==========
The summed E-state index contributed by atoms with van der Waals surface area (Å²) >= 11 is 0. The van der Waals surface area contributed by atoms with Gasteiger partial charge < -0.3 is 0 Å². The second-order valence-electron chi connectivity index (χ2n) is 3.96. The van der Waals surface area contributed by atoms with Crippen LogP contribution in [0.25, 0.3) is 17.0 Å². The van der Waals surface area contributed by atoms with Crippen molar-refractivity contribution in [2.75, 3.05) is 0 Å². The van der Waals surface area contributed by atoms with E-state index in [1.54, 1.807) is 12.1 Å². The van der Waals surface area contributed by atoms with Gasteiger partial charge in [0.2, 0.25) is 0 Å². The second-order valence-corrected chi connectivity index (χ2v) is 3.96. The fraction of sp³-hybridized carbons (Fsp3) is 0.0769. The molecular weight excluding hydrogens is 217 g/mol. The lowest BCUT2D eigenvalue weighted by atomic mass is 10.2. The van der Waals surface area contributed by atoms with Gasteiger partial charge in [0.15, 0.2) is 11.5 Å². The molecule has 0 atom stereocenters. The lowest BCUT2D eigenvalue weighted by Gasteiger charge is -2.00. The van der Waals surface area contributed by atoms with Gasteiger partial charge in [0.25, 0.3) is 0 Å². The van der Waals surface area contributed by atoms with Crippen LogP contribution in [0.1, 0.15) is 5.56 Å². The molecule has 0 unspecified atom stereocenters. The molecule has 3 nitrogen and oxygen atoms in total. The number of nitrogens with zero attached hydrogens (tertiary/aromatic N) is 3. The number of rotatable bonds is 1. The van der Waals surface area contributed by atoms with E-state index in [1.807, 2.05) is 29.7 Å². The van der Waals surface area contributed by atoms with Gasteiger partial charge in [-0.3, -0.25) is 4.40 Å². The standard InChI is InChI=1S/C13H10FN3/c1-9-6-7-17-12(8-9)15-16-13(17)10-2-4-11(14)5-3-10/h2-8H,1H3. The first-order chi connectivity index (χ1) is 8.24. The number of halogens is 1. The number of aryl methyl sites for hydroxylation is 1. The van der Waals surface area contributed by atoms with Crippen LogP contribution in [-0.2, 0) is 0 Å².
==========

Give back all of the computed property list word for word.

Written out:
The summed E-state index contributed by atoms with van der Waals surface area (Å²) >= 11 is 0. The van der Waals surface area contributed by atoms with Gasteiger partial charge < -0.3 is 0 Å². The second-order valence-electron chi connectivity index (χ2n) is 3.96. The van der Waals surface area contributed by atoms with Crippen LogP contribution in [0.25, 0.3) is 17.0 Å². The van der Waals surface area contributed by atoms with Crippen molar-refractivity contribution in [2.75, 3.05) is 0 Å². The van der Waals surface area contributed by atoms with E-state index in [1.54, 1.807) is 12.1 Å². The van der Waals surface area contributed by atoms with Gasteiger partial charge in [0.2, 0.25) is 0 Å². The second-order valence-corrected chi connectivity index (χ2v) is 3.96. The fraction of sp³-hybridized carbons (Fsp3) is 0.0769. The molecular weight excluding hydrogens is 217 g/mol. The lowest BCUT2D eigenvalue weighted by atomic mass is 10.2. The van der Waals surface area contributed by atoms with Gasteiger partial charge in [0.15, 0.2) is 11.5 Å². The molecule has 0 atom stereocenters. The lowest BCUT2D eigenvalue weighted by Gasteiger charge is -2.00. The van der Waals surface area contributed by atoms with Gasteiger partial charge in [0.25, 0.3) is 0 Å². The van der Waals surface area contributed by atoms with Crippen LogP contribution in [0.1, 0.15) is 5.56 Å². The molecule has 0 unspecified atom stereocenters. The molecule has 3 nitrogen and oxygen atoms in total. The number of nitrogens with zero attached hydrogens (tertiary/aromatic N) is 3. The number of rotatable bonds is 1. The van der Waals surface area contributed by atoms with E-state index in [1.807, 2.05) is 29.7 Å². The van der Waals surface area contributed by atoms with Gasteiger partial charge in [-0.3, -0.25) is 4.40 Å². The standard InChI is InChI=1S/C13H10FN3/c1-9-6-7-17-12(8-9)15-16-13(17)10-2-4-11(14)5-3-10/h2-8H,1H3. The first-order chi connectivity index (χ1) is 8.24. The number of halogens is 1. The number of aryl methyl sites for hydroxylation is 1. The van der Waals surface area contributed by atoms with Crippen LogP contribution in [-0.2, 0) is 0 Å².